This post is sponsored by Shannon McDougall, author of Beginning Mental Training Skills, a program that trains athletes to deal with anxiety and disappointment in youth sports.
It’s not fun to watch your child get discouraged when playing sports. Unfortunately, we can’t give our kids “bounce back” pills, like we give him tylenol or advil for his aches. However, there are ways you can help him overcome discouragement.
Respect the Process
It is most likely every parent’s first instinct to rescue a child when there is a hint of difficulty. But next time your young athlete faces a problem, swallow that urge just for a few minutes, and ask your child what he thinks he should do about the situation. Let him think through the struggle and try to find a solution.
This doesn’t mean that you clam up, it means that you encourage him to think for himself and ask him questions to spur his thinking.
If your athlete persists, he will eventually return to his A-game, and be stronger because he went through the process. Recognize that we can’t make everything better or control our kids’ circumstances. We have to let them learn from the hard knocks and bounce back on their own.
Applaud The Process
In a recent study, Dr. Elizabeth Gunderson says that parents should praise their kids on their strategies, jobs they did well, and their effort. Her team calls this “process praise” and concluded that the more process praise kids get during early childhood, the more likely they would become resilient.
Focus on strategies: I like how you read the defense and saw where to pass the ball.
Focus on a job well-done: That pass was right on target!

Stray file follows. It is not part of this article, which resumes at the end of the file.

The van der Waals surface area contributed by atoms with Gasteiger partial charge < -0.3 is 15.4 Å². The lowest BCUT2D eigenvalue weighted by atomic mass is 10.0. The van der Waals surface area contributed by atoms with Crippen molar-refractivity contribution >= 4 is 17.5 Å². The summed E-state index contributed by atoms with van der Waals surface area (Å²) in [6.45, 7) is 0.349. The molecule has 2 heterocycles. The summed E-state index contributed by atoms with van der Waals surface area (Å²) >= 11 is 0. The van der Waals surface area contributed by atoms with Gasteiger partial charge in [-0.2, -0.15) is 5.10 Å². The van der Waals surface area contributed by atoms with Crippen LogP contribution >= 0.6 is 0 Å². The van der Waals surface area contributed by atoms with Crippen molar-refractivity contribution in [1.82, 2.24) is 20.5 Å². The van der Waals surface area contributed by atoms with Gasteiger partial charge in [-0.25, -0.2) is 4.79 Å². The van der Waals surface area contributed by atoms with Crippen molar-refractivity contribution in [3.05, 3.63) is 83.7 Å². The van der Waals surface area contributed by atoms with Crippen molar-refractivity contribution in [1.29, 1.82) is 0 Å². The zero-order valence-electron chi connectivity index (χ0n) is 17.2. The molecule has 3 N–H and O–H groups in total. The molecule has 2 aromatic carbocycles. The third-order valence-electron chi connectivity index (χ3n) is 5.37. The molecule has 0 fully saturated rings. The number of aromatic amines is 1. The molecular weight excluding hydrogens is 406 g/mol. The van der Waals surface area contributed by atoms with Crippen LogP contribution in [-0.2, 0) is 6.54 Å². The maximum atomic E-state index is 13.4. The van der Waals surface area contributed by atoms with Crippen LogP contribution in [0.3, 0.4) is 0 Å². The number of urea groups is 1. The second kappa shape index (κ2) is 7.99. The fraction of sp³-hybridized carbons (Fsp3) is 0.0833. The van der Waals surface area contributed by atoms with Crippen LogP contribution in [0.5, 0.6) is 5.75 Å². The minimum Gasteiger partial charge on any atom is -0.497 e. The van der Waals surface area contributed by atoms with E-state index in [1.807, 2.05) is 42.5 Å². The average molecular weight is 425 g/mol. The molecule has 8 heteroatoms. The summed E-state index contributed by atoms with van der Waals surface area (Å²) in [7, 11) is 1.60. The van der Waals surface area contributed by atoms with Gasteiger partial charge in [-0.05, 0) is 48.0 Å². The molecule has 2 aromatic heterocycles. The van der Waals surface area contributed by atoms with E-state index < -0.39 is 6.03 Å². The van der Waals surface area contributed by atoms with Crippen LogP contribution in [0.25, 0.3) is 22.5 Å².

Focus on effort: Your hard work is really starting to pay off; you’re much quicker on the court!
Refrain from negativity or pushing. It only puts more pressure on your child, and that prolongs the recovery. Remarks like “Aren’t you afraid you will lose your starting spot?” or “You’ve GOT to work harder!!!” add another stress to his mind: the worry of not pleasing you.
Push Through the Slump
Help your child realize that even pros go through slumps. Just ask LeBron James or Peyton Manning. Going through a slump is no reflection of your child’s skills and abilities. It happens to everyone. No one can stay on top 100% of the time. A real athlete understands that and learns to push through the slump.
As your child pushes, it’s your job to show love and support. Believe in your child, and express that belief without conditions. You will bounce back. I love you and am proud of you. No ifs, ands, or buts—but you need to work harder or but you must be more aggressive. The most important thing for your child to learn in the slump is that she can work her way out of it.
The most important thing for your child to learn in the slump is that she can work her way out of it, and your unconditional love support will help her do just that.
Discouragement and failure are two of the surest stepping-stones to success.
Parents, remember that discouragement is not fatal. Your child can recover and be stronger because of it. It is probably going to be harder on you watching them struggle through the process than it will be on them going through it.
Check out Shannon McDougall’s resources and learn how you can help your child develop mental skills to help him or her in the game.